Tyrus Smith, 1997

Tyrus Smith completed his MES in 1997. He has been a faculty member at The Evergreen State CollegeTyrus since 2001. Currently, he teaches a variety of environmental studies and environmental policy courses, and leads student learning in research and statistics at the Evergreen Tacoma campus.

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Salish Sea Cultures

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This is a 12-credit component of the program Maritime Cultures of Northwest Washington . Students interested in registering for this should register for the appropriate 12-credit section of Maritime Cultures .

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Introduction to Game Studies (B)

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This class is an introduction to the academic field of game studies, also known as ludology. As games become more influential in our lives, it is increasingly important to understand what they are and how they function in our society. Along with playing a variety of games in this course we will be studying what a game is, the act of playing, as well as the greater social and cultural issues surrounding the subject. We will draw upon approaches from the humanities, social sciences and the realm of game design to build a foundational understanding of this broad topic.

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Undergraduate Research in Scientific Inquiry with R. Bond

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Rigorous quantitative and qualitative research is an important component of academic learning in Scientific Inquiry. Research opportunities allow science students to work on specific projects associated with faculty members’ expertise. Students typically begin by working in an apprenticeship model with faculty or laboratory staff and gradually take on more independent projects within the context of the specific research program as they gain experience.

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Counting on Renewable Energy

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How do we harness energy from the wind? How do solar panels produce electricity? How do we make sense of numbers to describe these physical relationships? In this introductory-level program, renewable energy will be our entry point for exploring how algebra and physics explain the world around us. We will emphasize representations, reasoning, and problem solving. We will use the language of mathematics to describe and communicate important relationships between observations and measurements in physics and other fields of science.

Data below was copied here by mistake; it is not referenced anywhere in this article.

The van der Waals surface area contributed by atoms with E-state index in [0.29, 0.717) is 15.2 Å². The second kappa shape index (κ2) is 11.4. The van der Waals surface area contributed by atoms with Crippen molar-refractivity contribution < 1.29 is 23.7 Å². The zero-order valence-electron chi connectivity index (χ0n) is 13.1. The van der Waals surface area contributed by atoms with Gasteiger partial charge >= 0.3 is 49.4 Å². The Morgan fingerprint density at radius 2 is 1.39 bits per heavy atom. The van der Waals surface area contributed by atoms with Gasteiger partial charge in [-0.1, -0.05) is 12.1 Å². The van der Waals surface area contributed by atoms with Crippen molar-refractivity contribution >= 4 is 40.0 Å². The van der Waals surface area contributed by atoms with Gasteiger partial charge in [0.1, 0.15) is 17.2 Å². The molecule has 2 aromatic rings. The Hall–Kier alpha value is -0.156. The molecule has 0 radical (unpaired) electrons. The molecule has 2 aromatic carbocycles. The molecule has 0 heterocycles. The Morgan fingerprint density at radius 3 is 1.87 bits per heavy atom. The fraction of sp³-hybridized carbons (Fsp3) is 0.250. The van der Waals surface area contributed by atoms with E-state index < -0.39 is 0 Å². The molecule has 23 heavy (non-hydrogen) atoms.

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Ornithology

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Birds are among the most diverse vertebrates found on the earth. We will explore the causes of this incredible diversity through a well-rounded investigation of general bird biology, the evolution of flight (and its implications) and the complex ecological interactions of birds with their environments. This program has considerable field and lab components and students will be expected to develop strong bird identification skills, including Latin names, and extensive knowledge of avian anatomy and physiology.

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Counting on Renewable Energy

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Note: This program is a repeat of the fall program of the same title. Students who took the fall quarter program should not enroll in the winter repeat program.

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Master of Environmental Studies Thesis

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To complete their degree, MES students are required to complete a 16 credit thesis. Students are assigned a faculty mentor or "reader" in fall quarter of their second year. Each reader is assigned a CRN (course reference number) for Winter quarter and a different CRN for Spring quarter, and students will be notified of their reader's CRN by email from the MES office prior to registration for each quarter.  Students will take eight thesis credits each quarter.

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Introduction to GIS

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This course will teach students how to use the versatile technology of Geographic Information Systems (GIS).  GIS is more than map-making.  A GIS integrates computer hardware, software, and data for capturing, managing, analyzing, and displaying all forms of geographically referenced information across a wide variety of disciplines.

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